Difficult year for agriculture in Northern Ireland

Speaking at the Northern Ireland agri-food conference in December, the former President of the Ulster Farmers Union, Harry Sinclair told delegates that 2015 was a tough year for the agricultural sector in Northern Ireland.

Former Ulster Farmers Union President Harry Sinclair told agendaNis agri-food conference that 2015 had been a very difficult year for everyone involved in Northern Irelands farming sectors.

Milk has been particularly hit with poor prices, caused by a perfect storm of excellent dairy production conditions in all of the worlds main dairying regions combined with an economic slowdown in countries such as China, he said. Adding to the specific problems faced by agriculture as a whole in Northern Ireland is the current strength of sterling. This is making our food exports extremely expensive in relative terms.

The introduction of the new Common Agricultural Policy support measures is also having a negative impact on many farm business incomes.

Sinclair confirmed that the growth targets agreed for the farming and food sectors in Northern Ireland remain in place. If achieved, they will see overall sales increase by 60 per cent in value by 2020, with employment levels across both sectors increasing by 15 per cent. However he warned that for these levels to be achieved, all of this must be underpinned by a sustainable primary production industry.

This will only be achieved if certain measures are put in place, Sinclair warned. These include the fair operation of the farming and food supply chain throughout Europe; the securing of new export markets for our food and the introduction of effective market volatility mitigation measures.

Other development targets for agriculture cited by Sinclair are: access to alternative finance sources for farmers and continued producer training in tandem with on-farm capital investment opportunities.

We also need the further implementation of livestock disease eradication and control programmes. BVD and Bovine TB must be key targets in this regard, stressed Sinclair. There is also a requirement for meaningful livestock genetic improvement schemes, covering the beef, dairy, pig and sheep sectors.

Sinclair believes that the European Investment Fund can be used to provide finance to farmers in Northern Ireland at interest rates that are more competitive than those currently provided by the pillar banks.

This is a theme that has been strongly espoused by EU agriculture commissioner Phil Hogan. Sinclair commented.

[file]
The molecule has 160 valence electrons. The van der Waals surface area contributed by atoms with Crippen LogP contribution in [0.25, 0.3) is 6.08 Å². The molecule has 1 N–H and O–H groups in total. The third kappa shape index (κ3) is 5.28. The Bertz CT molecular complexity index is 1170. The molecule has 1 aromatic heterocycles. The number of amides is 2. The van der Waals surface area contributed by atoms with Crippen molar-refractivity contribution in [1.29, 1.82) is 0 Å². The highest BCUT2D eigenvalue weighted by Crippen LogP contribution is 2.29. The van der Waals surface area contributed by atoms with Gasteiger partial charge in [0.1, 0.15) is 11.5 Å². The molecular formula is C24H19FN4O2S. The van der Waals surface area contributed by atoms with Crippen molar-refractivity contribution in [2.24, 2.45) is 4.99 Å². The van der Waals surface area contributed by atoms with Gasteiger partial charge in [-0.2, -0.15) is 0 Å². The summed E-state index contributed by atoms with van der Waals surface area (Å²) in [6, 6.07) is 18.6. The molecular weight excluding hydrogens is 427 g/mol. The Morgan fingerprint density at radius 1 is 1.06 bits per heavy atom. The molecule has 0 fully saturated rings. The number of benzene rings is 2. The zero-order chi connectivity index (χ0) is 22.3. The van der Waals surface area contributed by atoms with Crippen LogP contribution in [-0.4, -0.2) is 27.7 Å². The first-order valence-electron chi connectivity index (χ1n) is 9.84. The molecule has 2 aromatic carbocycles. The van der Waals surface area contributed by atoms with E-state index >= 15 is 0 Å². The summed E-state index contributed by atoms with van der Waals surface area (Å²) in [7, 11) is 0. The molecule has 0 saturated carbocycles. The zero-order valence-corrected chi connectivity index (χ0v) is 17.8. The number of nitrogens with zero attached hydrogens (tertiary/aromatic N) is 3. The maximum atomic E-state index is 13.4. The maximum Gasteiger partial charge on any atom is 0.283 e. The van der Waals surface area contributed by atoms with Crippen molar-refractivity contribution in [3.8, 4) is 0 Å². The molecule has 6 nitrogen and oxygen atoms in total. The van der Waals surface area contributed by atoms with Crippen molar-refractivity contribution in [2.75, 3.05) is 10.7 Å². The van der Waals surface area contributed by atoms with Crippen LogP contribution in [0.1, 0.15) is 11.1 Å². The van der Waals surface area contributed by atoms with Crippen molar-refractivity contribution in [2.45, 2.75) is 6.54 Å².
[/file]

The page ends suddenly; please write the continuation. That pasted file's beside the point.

As for on-farm investment, he pointed to the £250 million Farm Business Investment Programme, which had been agreed by the Stormont Executive. This investment will, according to Sinclair be co-funded by national monies and the new Rural Development Programme for Northern Ireland.

Another priority for production agriculture, referred to by the Unions immediate past president, is the need to develop innovative land transfer arrangements. These will facilitate much needed improvements in overall farm productivity levels.

Already the Union, working in tandem with the Young Farmers Clubs of Ulster, has taken the lead on this matter. The coming months will see both organisations joining forces to launch an improved land mobility and longer term land letting service.

This approach has already worked well in the Republic of Ireland, helping to put older farmers with no successors in touch with younger producers keen to expand their farming activities. We also need to see the satisfactory provision of wider services in rural areas, particularly fibre broadband, to assist economic and social development.

Sinclair stressed that the upcoming referendum on the United Kingdoms membership of the EU will be of pivotal importance to agriculture in Northern Ireland. The stakes are very high, where this matter is concerned, he said. The implications for local agriculture of a potential Brexit must be made perfectly clear long before any vote is taken. If the United Kingdom votes to leave Europe, Northern Ireland will be the only region of the UK having a land border with the EU. The implications of this development alone are more than significant.

There is a bright future for agriculture and food in Northern Ireland but industry must continue to drive this agenda and government must continue to support it.

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